Metastatic cancer is incurable. Thus, quality of life is a critical
treatment issue. High efficacy, few side effects, and an outpatient
setting are important criteria for patients receiving second- or
third-line therapy. Currently, paclitaxel (Taxol) is the most active
drug in the treatment of metastatic breast and ovarian cancer.
Single-agent response rates of up to 56%, or as high as 80% when
used in combination with an anthracycline, have been reported.[2,3]
In recent trials, paclitaxel was administered via 24- or 3-hour
intravenous (IV) infusions. Since premedication with diphenhydramine,
cimetidine (Tagamet), and corticosteroids (most often dexamethasone)
has been introduced into clinical practice, the frequency of
hypersensitivity reactions with 3-hour paclitaxel infusions has been
greatly reduced. One-hour paclitaxel infusions have been investigated
primarily for the convenience of outpatient treatment. Hainsworth et
al showed that 1-hour paclitaxel is safe and has substantial activity
in different tumor types.
Several clinical trials have examined weekly administration of
paclitaxel, [5-9] which is predominantly cytotoxic for dividing
cells. Based on the results of these trials, we can conclude that
a high-dose intensity is possible with weekly paclitaxel
administration. Hematologic and nonhematologic toxicities are mild
and objective response rates are relatively high (30% to 48%).
However, paclitaxel administered at doses above 100 mg/m²/wk may
result in treatment-limiting neurotoxicity.
The development of new combination drug regimens has become an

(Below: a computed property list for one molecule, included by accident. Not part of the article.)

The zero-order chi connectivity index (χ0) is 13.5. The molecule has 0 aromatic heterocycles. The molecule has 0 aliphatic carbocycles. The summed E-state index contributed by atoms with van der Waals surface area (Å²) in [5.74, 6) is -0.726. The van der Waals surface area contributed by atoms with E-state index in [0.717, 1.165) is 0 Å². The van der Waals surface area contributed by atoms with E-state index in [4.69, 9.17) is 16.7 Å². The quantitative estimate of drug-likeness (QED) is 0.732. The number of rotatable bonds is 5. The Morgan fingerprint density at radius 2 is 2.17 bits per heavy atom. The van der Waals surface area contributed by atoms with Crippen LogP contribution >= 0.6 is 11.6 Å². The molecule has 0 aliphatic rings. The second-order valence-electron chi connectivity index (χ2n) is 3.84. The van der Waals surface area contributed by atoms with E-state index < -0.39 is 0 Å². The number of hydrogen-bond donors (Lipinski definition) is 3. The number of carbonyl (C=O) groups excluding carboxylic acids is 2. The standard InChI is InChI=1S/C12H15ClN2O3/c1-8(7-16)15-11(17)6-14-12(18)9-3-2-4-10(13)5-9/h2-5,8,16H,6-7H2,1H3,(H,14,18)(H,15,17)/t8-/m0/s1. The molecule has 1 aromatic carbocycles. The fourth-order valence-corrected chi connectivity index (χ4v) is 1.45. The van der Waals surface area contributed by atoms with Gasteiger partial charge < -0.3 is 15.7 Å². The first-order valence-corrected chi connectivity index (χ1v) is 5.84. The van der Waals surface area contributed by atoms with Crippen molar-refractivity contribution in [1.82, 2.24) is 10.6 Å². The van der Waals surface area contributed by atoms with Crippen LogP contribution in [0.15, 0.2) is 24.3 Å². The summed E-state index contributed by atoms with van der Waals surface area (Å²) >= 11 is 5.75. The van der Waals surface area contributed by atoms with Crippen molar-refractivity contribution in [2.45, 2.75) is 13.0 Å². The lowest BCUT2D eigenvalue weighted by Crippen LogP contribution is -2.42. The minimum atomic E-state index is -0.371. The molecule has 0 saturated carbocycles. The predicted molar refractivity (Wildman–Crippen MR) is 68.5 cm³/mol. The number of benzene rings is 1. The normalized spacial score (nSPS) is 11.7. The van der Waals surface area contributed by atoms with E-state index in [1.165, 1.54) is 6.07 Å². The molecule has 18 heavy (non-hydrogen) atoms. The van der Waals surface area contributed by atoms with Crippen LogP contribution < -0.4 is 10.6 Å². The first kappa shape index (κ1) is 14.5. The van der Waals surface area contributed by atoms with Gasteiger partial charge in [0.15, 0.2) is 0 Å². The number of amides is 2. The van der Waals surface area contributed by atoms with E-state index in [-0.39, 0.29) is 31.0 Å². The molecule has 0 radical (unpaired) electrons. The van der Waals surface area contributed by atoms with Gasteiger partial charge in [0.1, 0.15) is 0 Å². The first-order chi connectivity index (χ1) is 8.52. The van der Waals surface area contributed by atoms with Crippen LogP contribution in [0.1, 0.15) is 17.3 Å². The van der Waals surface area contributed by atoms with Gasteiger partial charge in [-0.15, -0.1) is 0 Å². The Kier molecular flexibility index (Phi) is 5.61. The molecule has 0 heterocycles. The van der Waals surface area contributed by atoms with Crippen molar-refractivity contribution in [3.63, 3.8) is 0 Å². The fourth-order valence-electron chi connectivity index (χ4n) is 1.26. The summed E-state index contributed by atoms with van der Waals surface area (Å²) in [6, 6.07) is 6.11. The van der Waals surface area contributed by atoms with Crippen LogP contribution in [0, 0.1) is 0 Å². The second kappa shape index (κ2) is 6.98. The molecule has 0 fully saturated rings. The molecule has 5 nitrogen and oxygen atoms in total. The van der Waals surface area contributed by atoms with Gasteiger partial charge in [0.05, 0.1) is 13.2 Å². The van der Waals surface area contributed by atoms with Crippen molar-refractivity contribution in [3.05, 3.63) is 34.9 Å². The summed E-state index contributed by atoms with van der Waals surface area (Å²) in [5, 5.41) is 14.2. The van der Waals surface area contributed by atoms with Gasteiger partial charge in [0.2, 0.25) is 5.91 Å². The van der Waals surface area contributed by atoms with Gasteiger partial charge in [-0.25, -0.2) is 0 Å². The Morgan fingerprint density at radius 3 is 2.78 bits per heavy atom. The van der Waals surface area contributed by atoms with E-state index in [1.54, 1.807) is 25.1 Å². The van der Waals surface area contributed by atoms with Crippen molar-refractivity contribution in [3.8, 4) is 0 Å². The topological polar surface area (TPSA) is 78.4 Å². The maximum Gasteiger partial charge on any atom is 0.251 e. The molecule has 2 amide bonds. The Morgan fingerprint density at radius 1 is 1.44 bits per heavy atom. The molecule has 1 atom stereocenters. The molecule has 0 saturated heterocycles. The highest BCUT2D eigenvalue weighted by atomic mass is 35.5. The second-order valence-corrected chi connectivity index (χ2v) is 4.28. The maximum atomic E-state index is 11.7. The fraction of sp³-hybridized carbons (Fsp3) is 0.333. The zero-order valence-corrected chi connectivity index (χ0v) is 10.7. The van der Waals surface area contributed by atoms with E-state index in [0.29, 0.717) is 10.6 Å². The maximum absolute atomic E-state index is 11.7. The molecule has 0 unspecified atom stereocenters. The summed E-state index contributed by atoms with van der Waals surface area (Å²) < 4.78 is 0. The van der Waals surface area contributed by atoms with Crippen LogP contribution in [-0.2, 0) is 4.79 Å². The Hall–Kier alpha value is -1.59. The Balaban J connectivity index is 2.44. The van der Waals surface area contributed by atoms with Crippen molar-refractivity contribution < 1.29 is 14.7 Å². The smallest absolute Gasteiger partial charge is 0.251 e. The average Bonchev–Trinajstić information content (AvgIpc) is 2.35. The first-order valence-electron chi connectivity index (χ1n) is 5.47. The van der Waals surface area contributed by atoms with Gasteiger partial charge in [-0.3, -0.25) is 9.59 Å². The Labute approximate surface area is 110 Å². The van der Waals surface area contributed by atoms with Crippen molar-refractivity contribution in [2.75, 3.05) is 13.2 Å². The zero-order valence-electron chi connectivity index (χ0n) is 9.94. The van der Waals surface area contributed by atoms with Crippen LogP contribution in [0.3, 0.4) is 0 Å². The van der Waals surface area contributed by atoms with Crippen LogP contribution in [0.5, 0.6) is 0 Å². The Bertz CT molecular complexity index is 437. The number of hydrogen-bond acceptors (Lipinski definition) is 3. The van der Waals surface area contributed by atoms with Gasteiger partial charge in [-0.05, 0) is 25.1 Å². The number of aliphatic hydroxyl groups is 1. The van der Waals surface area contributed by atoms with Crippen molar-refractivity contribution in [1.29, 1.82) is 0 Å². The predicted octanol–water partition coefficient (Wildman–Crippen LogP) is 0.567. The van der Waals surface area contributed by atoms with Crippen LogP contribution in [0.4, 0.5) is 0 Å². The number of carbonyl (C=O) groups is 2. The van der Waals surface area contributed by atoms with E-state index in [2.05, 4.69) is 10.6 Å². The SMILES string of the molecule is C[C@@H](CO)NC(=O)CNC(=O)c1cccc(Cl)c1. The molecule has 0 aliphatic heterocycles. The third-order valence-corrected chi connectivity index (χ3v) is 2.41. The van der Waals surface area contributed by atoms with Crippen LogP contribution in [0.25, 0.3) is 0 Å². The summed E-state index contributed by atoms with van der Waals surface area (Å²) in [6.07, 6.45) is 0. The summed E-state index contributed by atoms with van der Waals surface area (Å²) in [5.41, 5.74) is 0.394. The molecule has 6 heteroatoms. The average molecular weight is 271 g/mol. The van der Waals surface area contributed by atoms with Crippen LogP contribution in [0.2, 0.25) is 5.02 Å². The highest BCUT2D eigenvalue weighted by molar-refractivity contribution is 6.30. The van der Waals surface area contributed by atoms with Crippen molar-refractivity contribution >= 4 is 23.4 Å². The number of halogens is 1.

important area of clinical research in the care of patients who fail
to respond during or after first-line treatment. Regimens that are
based on anthracycline and alkylating agents are routinely used as
first-line chemotherapy in metastatic breast cancer. Klaassen et al
demonstrated high activity with combination paclitaxel/high-dose 5-FU
in anthracycline-pretreated breast cancer patients. Additionally,
recent studies have reported response rates of 54% to 69% for the
combination of leucovorin/5-FU/paclitaxel.[11,12]
UFT (uracil and tegafur) plus oral leucovorin (a combination being
developed under the trade name Orzel) is an orally available agent
that provides activity comparable to 5-FU and has a favorable
This trial is an open-label, single-center, phase I study to
investigate the combination of paclitaxel (administered in a weekly 1-hour
infusion) with UFT plus leucovorin in patients with
anthracycline-resistant metastatic breast cancer. The dose-limiting
toxicity, the maximum tolerated dose, and the recommended dose for
phase II testing will be determined.